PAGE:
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Let $V$ be the space of real sequences $x_k$ so that $\sum_{k=1}^\infty x_k^2$ converges. Let $\langle x,y\rangle=\sum_{k=1}^\infty x_k y_k$

Prove that $\sum_{k=1}^\infty |x_k y_k|$ converges

My attempt: In order to prove that this sum converges I´m going to prove that this sum is a cauchy sequence. Let $\varepsilon>0$ then I need to prove that ther exist $N$ so that $\forall m,n>N$, $$|\sum_{k=1}^n|x_k y_k|-\sum_{k=1}^m |x_k y_k||<\varepsilon$$

Let $m>n$ (without lost of generality $n>m$) then $$|\sum_{k=1}^n|x_k y_k|-\sum_{k=1}^m |x_k y_k|| = ||x_{n+1}y_{n+1}| + |x_{n+2}y_{n+2}| + \cdots+|x_m y_m|| = |x_{n+1}y_{n+1}| +\cdots+|x_m y_m|$$

I want to give a bound to this sum, so that $\left(\sum_{k=n+1}^m x_k^2)\right) \left(\sum_{k=n+1}^m y_k^2\right)$ is in my bound

$|x_{n+1}y_{n+1}|$ is not always $\le |x_{n+1}y_{n+1}|^2$ but there exist $\lambda_{n+1} \in \mathbb R$ large enough so that $|x_{n+1}y_{n+1}|\le\lambda_{n+1} |x_{n+1}y_{n+1}|^2$

Hence there exist $\lambda_{n+2},\ldots,\lambda_{m} \in \mathbb R$ large enough so that: $$|x_{n+2}y_{n+2}|\le \lambda_{n+2}|x_{n+2}y_{n+2}|^2,\ldots,|x_m y_m|\le \lambda_m |x_m y_m|^2$$ and therefore: $$\sum_{k=n+1}^m |x_k y_k|\le \sum_{k=n+1}^m \lambda_k|x_k y_k|^2$$

Taking $\lambda=\max\{\lambda_{n+1},\ldots,\lambda_{m}\}$ $$\sum_{k=n+1}^{m}\lambda_{k}|x_{k}y_{k}|^{2}\le \sum_{k=n+1}^{m}\lambda|x_{k}y_{k}|^{2}$$

On ther other hand I see that the product $$\left(\sum_{k=n+1}^m x_k^2\right) \left(\sum_{k=n+1}^m y_k^2\right)=(x_{n+1}y_{n+1})^2 +\cdots+(x_{m}y_{m})^{2}+ \text{other terms}$$

then $$\sum_{k=n+1}^{m}\lambda|x_k y_k|^2 \le \sum_{k=n+1}^m \lambda(x_{k}y_{k})^2 + \lambda(\text{other terms}) =\lambda(\sum_{k=n+1}^m x_k^2)\left(\sum_{k=n+1}^m y_k^2\right)$$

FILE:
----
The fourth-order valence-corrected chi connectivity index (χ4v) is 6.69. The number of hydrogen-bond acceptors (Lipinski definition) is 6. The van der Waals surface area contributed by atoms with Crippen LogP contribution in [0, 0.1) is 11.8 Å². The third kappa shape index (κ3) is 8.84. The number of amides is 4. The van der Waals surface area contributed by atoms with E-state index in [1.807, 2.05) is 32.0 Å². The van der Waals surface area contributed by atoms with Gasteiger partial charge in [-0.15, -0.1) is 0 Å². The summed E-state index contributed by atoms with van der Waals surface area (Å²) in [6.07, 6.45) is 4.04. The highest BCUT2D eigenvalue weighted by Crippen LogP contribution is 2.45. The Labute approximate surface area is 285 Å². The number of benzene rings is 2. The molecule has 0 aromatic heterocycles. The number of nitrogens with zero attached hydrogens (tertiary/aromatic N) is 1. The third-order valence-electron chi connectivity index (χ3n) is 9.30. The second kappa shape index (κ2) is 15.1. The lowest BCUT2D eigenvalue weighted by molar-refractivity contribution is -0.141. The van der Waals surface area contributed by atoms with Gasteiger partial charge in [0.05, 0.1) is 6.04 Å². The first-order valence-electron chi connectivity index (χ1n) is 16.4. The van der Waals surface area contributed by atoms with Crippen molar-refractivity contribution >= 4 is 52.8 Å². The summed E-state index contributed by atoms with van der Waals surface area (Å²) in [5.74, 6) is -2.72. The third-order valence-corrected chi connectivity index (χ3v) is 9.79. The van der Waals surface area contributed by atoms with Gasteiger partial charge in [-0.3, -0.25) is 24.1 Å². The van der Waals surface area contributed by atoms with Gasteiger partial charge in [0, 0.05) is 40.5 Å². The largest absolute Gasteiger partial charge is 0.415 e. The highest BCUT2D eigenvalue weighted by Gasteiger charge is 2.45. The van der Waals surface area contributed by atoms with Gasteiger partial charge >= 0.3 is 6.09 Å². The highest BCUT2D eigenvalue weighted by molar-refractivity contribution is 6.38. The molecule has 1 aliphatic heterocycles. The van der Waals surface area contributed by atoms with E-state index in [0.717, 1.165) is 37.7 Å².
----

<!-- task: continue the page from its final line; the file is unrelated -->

therefore: $$ |\sum_{k=1}^n |x_k y_k|-\sum_{k=1}^m|x_k y_k||=\sum_{k=n+1}^m |x_k y_k|\le \lambda\left(\sum_{k=n+1}^m x_k^2\right) \left(\sum_{k=n+1}^m y_k^2\right)$$

By hypothesis I have that $\sum_{k=1}^{\infty}x_{k}^{2}$ and $\sum_{k=1}^{\infty}y_{k}^{2}$ converges, therefore the product $$\left(\sum_{k=1}^\infty x_k^2 \right) \left(\sum_{k=1}^\infty y_k^2\right)$$ also converges and $$\lambda\left(\sum_{k=1}^\infty x_k^2\right) \left(\sum_{k=1}^\infty y_k^2\right)$$ also converges

So taking $N=\max\{N_{1},N_{2}\}$, $$\lambda\left(\sum_{k=n+1}^m x_k^2\right) \left(\sum_{k=n+1}^m y_k^2\right) < \varepsilon$$ so that means that:

$$|\sum_{k=1}^n |x_k y_k|-\sum_{k=1}^m |x_k y_k||=\sum_{k=n+1}^m |x_k y_k| < \varepsilon$$

I would like you to tell me if this proof is correct. I would really appreciate your help :)

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    $\begingroup$ What prevents you from immediately concluding convergence from the Cauchy Schwarz inequality? $\endgroup$ – Alex R. Aug 26 '14 at 1:56
  • $\begingroup$ the absolute value in the series, I don´t see how I can get rid of it :( $\endgroup$ – user128422 Aug 26 '14 at 1:58
  • $\begingroup$ In fact I use the cauchy schwarz inequality to prove that $\sum_{k=1}^{\infty}x_{k}y_{k}$ converges $\endgroup$ – user128422 Aug 26 '14 at 2:00
  • $\begingroup$ The absolute value is irrelevant. You have $|x_iy_i|=|x_i||y_i|$ and then do Cauchy Schwarz on the latter two. $\endgroup$ – Alex R. Aug 26 '14 at 2:18
  • $\begingroup$ so $\sum_{k=n+1}^{m}|x_{k}y_{k}|\le ((\sum_{k=n+1}^{m}(x_{k})^{2}))^{1/2}((\sum_{k=n+1}^{m}(y_{k})^{2}))^{1/2})$? $\endgroup$ – user128422 Aug 26 '14 at 2:27

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